Frank Hurley (1885-1962) was the Endurance Expedition's official photographer. He saved many fragile photographic negatives from the water, which documented the expedition, under the most extreme circumstances.
The negatives were heavy, and he carefully selected those he would take back with him, smashing the rest on the ice.
Photographer and adventurer
Born in Australia, Hurley had a remarkable life. He spent more than four years in Antarctica in total, first as official photographer on Douglas Mawson's Australasian Antarctic Expedition from 1911 to 1914.
From 1914 to 1917, Hurley photographed Shackleton's Imperial Trans-Antarctic Expedition, and was marooned on the ice with the rest of the 'Endurance' crew.
After rescue from the ice, Hurley became a war photographer in both World Wars, capturing many stunning battlefield scenes and risking his life to document the conflict.
Hurley's fascination with capturing images extended to moving pictures, and he is also known for filming Antarctic expeditions, war zones and the building of Sydney Harbour Bridge, along with making many documentary and feature films.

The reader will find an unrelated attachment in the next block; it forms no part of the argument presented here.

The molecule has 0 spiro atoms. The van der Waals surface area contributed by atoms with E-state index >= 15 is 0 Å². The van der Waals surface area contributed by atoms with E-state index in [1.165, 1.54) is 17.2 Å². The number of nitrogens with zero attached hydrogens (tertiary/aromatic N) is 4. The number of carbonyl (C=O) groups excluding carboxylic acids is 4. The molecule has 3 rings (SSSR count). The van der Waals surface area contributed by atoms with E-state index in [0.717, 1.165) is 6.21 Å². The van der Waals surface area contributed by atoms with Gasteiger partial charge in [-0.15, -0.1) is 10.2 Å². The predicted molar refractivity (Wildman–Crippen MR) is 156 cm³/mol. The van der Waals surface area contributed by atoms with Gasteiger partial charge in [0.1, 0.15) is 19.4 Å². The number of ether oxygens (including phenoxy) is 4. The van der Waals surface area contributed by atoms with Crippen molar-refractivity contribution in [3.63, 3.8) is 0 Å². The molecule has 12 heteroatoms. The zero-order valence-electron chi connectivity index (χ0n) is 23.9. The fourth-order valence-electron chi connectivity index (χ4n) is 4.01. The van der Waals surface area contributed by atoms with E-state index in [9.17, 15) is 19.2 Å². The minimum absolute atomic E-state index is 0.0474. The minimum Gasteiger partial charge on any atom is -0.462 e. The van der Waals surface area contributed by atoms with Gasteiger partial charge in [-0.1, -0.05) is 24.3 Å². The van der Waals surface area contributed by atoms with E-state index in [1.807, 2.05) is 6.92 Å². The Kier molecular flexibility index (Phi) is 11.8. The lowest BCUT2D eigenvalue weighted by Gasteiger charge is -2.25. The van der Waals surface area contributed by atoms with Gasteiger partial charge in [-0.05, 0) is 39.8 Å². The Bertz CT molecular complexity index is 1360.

High resolution digitisation
To mark the centenary of the Endurance Expedition, the Royal Geographical Society (with IBG) digitised Hurley's original photographic negatives for the first time.
Digitised directly from the originals and now viewed at full definition, Hurley's photographs reveal previously unseen details of the crew's epic struggle for survival.
As one of the first truly modern documentary photographers and film-makers, Hurley hoped to have his images seen at as large scale size as possible. This intention is honoured in 'Enduring Eye' with giant dimension prints, some over two metres in width and height.
The resulting images — more than 90 in total — provide a lasting record of the men of the doomed expedition and their story.
Frank Hurley's photographs are on show in 'Enduring Eye', which runs at the Library from 16 June to 12 November 2017.